Homeowners can refinance USDA loans just like any other mortgage. A USDA refinance is worth considering if you’re looking to finance a property in a rural or suburban area with a population of 10,000 or less. Eligibility is based on income and location, and the loan doesn’t require you to purchase a farm or ranch.
The decision to refinance USDA loan programs isn’t the right move for every borrower. Make sure you understand the advantages and disadvantages of this home loan option before talking to a lender. You’ll also learn there are different types of USDA refinancing and that you may benefit more from a particular program than another.
Pros and cons of a USDA refinance
Flexible credit requirements
You can refinance USDA loan programs without a perfect credit score. So, even if you have high credit balances or a few late payments in the past, you could still qualify for this loan option.
Competitive fixed interest rates
USDA borrowers have access to some of the lowest rates in the industry. Remember that a higher credit score translates to a potentially lower interest rate.
Low private mortgage insurance (PMI)
Private mortgage insurance covers the lender if you can’t continue making your payments. Opting for a USDA refinance ensures you’ll pay as little as possible in PMI.
No prepayment penalty
Some loan programs have a penalty for paying off your loan early. That’s not the case when you refinance USDA loans, though. Borrowers can choose to make extra principal payments on their mortgage and own their home free and clear sooner.
Can roll closing costs into the loan
You don’t have to worry about coming up with thousands of dollars for closing costs. A USDA refinance lets you roll these expenses into your new loan. That way, you can take advantage of everything that comes with this loan option without dipping into your savings.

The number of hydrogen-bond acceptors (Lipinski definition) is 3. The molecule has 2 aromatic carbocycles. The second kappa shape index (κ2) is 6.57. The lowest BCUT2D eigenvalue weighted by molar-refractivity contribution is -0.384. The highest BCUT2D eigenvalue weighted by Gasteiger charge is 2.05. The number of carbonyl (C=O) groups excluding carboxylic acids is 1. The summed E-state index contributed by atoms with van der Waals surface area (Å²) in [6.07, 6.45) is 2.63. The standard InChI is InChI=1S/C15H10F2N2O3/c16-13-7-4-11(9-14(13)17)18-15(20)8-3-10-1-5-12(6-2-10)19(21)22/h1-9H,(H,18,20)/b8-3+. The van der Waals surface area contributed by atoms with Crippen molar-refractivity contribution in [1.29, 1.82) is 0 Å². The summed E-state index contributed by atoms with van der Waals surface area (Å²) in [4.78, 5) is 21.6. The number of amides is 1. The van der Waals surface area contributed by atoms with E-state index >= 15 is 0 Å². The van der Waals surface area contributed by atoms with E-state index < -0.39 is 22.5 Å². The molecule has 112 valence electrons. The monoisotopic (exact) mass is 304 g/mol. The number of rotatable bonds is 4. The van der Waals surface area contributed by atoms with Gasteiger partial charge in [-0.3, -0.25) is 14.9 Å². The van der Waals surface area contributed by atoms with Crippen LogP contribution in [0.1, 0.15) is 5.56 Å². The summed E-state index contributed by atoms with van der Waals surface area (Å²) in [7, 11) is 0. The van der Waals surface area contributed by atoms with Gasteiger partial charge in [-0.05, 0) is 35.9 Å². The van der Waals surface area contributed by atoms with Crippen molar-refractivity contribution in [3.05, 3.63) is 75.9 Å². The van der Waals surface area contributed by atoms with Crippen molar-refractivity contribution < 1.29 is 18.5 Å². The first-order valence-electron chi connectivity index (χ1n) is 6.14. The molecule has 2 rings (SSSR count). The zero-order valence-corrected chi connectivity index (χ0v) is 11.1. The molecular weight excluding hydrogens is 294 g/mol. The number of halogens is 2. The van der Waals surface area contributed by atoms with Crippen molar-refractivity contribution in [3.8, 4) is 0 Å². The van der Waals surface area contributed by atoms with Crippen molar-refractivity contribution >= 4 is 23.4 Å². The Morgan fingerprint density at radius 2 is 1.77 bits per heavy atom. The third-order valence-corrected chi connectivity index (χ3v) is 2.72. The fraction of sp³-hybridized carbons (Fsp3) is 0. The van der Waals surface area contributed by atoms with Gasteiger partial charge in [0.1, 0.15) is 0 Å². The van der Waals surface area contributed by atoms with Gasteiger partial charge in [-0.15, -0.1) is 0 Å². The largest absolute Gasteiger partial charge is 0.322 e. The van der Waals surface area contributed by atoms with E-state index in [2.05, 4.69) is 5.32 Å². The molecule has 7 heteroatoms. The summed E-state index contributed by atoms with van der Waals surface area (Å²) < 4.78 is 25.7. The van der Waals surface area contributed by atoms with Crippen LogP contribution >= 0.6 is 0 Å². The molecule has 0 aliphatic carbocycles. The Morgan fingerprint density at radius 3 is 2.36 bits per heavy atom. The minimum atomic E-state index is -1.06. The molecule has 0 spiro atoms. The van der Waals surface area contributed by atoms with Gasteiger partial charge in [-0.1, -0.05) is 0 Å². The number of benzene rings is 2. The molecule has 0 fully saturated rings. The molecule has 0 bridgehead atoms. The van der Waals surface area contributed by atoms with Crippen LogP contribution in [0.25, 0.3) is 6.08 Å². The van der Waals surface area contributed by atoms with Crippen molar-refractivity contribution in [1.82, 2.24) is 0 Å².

Restrictions based on location
Unfortunately, borrowers can’t refinance USDA loans anywhere. The USDA website can help determine if the property you are interested in refinancing falls within a USDA eligible area.
If you exceed the income limits set by the USDA, you won’t be able to move forward with a USDA refinance. You can still talk to a lender about alternative loan options.
Unable to cash out your home equity
As property values rise and you continue making loan payments, your home equity increases. Unfortunately, you can’t access any of that equity as cash when you refinance a USDA loan.
No duplex homes allowed
The residence must be a condo, manufactured home, unit development, or single-family home.
Mortgage insurance included
PMI can add hundreds of dollars to your mortgage payment depending on the home you refinance. That said, chances are it’s a price worth paying for a more favorable home loan.
Qualifications to refinance a USDA loan
You will need to meet certain qualifications to refinance a USDA loan. These requirements vary based on the specific type of refinance you choose. Here are the main guidelines for a USDA Streamlined-Assist Refinance and a USDA Streamlined Refinance.
USDA Streamlined-Assist Refinance qualifications
The refinance must reduce the monthly payment by at least $50
Borrowers can finance loan costs, including the upfront USDA guarantee fee, into the new balance
Borrowers must show on-time payments of the current loan for 12 consecutive months
You must use the home as your primary residence
Your income can’t exceed the USDA’s income limits
USDA Streamlined Refinance qualifications
You must meet the program’s credit requirements
Borrowers must make on-time payments for 180 consecutive days before being eligible to refinance
Borrowers must wait a minimum of 12 months before moving forward with a new loan
The home must be your primary residence
Your household income must be within the program’s income limits
When does it make sense to refinance a USDA loan?
It’s worth considering a refinance USDA loan if you can lower your rate and monthly payment. Refinancing with a lender like American Financing can save you hundreds of dollars a month, plus tens of thousands in the long run. You can put those extra funds toward other financial goals, such as paying off high-interest debt or improving your home.